Twelve months ago walking in Spain I’d reached a crossroads. The upper branches of an ancient olive on my left quivered in an occasional breeze. Though there were clouds the sun was hot. I’d forgotten my hat. My throat ached for water. Rivulets of perspiration trickled into my eyes. My swollen feet felt certain to burst their boots. There was nothing to do but continue walking so I turned the corner and carried on down the road. Shuffling along I began to meditate on the next metamorphosis, the reason for being there in the first place.
For far too long I’d been plowing the same furrow, reaping an ever decreasing harvest. Work had become a drudgery. After too many years in the same job familiarity was breeding contempt. The safe course was to grin and bear it, carry on until retirement’s release but that option, like a solitary withered corn stalk that no amount of water or nourishment would ever revive, offered nothing. The roadside, bedecked with a medley of poppies, forget-me-nots and butter cups, a cascade of colour in spring, encouraged more positive thoughts. Slowly an idea began to take root and with each step grew, like the spring flowers, into something new and refreshing. I would take a vow of poverty and become a writer.
During the three months my contract had to run I occupied myself with designing a ridiculously optimistic writing plan and at the end of August last year I politely refused the offer of an extension. The following Monday, having set the alarm as normal, I carried a pot of coffee up into the studio and set to work. Research and study absorbed the first three months and the ridiculously optimistic writing plan underwent alteration, renovation, modification, transformation, reshaping, remoulding, remodelling, and, finally, a sea change. Progress was a case of two steps forward, three sideways, two more to the other side, five back, one forward, spin, fall down, get up and try again. It felt more like the hokey cokey than a march towards a fulfilling future. Nevertheless, somewhere in the swirl of the early months I’d managed to complete a couple of short stories and sent them off to a variety of publications to see what would happen. Unsurprisingly they were either ignored or rejected.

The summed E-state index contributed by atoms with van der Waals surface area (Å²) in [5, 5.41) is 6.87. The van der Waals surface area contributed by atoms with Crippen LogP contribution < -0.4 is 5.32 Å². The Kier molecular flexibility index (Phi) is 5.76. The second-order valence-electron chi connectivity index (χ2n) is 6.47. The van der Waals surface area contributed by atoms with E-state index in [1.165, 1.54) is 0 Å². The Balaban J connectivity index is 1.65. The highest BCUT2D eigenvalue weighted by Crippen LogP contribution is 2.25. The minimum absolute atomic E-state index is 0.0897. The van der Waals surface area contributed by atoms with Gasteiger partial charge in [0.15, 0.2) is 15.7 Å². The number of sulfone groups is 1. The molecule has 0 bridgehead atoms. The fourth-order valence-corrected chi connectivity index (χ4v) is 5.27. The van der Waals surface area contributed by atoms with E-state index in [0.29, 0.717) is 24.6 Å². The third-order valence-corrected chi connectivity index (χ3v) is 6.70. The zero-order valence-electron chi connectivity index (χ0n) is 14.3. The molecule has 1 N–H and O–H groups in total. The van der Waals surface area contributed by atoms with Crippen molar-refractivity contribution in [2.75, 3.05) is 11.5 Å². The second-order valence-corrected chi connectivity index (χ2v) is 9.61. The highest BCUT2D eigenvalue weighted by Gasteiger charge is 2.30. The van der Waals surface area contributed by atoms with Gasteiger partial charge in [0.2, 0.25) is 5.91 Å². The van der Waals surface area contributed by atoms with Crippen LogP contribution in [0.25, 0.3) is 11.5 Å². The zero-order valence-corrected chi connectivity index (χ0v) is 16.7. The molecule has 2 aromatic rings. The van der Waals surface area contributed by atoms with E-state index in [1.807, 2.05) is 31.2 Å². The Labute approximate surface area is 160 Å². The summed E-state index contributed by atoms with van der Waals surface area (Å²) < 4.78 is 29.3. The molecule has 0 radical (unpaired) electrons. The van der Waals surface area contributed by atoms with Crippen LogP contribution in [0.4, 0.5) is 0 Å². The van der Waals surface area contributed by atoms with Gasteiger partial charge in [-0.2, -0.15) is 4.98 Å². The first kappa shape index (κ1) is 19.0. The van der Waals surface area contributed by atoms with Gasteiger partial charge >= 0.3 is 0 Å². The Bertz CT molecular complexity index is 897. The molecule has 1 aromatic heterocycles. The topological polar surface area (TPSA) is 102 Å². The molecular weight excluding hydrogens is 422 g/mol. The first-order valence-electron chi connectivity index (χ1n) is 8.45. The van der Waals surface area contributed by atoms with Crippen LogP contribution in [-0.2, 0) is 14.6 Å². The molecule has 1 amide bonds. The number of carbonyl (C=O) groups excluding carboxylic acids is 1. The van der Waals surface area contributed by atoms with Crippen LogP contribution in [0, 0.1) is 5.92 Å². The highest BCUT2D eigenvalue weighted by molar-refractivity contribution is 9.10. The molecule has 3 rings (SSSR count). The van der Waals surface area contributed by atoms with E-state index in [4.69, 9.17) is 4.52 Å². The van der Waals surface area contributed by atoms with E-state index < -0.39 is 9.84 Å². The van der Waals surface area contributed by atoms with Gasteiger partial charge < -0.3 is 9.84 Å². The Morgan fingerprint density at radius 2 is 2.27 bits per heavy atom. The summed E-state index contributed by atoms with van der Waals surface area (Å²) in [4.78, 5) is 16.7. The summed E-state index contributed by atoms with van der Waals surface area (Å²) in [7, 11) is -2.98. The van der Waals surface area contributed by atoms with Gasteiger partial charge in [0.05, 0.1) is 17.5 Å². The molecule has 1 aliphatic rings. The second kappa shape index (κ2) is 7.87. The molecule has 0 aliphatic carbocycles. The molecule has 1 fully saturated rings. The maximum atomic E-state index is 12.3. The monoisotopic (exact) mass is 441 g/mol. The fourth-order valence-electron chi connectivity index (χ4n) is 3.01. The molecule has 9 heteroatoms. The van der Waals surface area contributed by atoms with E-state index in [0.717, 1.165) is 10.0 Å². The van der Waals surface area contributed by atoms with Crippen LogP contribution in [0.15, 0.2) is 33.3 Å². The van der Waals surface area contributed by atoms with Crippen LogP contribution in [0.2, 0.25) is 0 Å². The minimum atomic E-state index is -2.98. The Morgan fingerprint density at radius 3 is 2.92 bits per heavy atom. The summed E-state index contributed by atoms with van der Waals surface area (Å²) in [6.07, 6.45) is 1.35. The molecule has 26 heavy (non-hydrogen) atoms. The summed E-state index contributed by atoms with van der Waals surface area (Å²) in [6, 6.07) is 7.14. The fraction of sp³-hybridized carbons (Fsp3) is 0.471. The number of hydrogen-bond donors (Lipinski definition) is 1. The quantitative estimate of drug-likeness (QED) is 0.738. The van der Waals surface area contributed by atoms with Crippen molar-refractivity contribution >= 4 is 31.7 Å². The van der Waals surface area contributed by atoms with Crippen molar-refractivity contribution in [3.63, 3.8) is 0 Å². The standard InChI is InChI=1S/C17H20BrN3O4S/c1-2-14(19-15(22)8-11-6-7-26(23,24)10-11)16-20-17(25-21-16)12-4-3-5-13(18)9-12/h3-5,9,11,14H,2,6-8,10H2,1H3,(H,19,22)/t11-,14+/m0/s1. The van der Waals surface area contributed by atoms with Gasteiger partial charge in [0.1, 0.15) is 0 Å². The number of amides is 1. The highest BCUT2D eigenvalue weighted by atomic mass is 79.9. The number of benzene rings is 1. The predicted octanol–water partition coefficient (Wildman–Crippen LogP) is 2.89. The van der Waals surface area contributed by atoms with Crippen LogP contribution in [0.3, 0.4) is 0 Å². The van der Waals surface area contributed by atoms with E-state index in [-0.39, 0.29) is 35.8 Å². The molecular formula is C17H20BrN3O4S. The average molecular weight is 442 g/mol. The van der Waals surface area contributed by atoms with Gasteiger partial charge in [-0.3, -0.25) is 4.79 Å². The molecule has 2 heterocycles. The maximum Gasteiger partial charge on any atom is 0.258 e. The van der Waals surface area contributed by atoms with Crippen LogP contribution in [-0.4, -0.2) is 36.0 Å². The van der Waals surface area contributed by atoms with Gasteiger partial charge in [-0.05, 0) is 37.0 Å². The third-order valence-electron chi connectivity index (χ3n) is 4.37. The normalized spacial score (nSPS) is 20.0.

In the meantime I made contact with a professional writer whose only advice was to get a part time job because writing was unlikely to pay either now or in the foreseeable future. Figuring that was sound advice I remodelled the slightly more realistic writing plan, cut down on the number of parallel work streams, extended the delivery time frames (again) and began to look for a job that would not interfere with writing too much.
It took a while but finally the “dream” job arrived. I clean houses for young professionals too busy to do it themselves and households where, for one reason or another, the owners are unable to bend, stretch, scrub and scrape as well as they did in the past. When told of this the faces of friends would screw into a question not dissimilar to, “Are you out of your mind?” But after explaining the job offers 20 hours of low impact exercise and stretching per week, I commute by bicycle on dedicated cycle paths and the work provides just enough money to allow writing to continue, but not enough to make writing unnecessary, over the long term their faces relax into a resignation akin to, “Yes, he has lost his mind.”
So the rhythm of work and writing steadied. Then, one bright spring morning, an email came through from BLYNKT Magazine. A submission had been accepted! Yes, I am officially a published writer. The magazine is here: BLYNKT Magazine. Linkable articles can be found here: Linked Articles. At some time in the not too distant future each piece will be featured on the BLYNKT Facebook page. When I hear the date I’ll add it to this post.
This is only the first step of what is, hopefully, a long journey but forgive me if I take the afternoon off to celebrate with a glass of wine (or two) and a North Carolina style barbecued chicken. Yee haw!!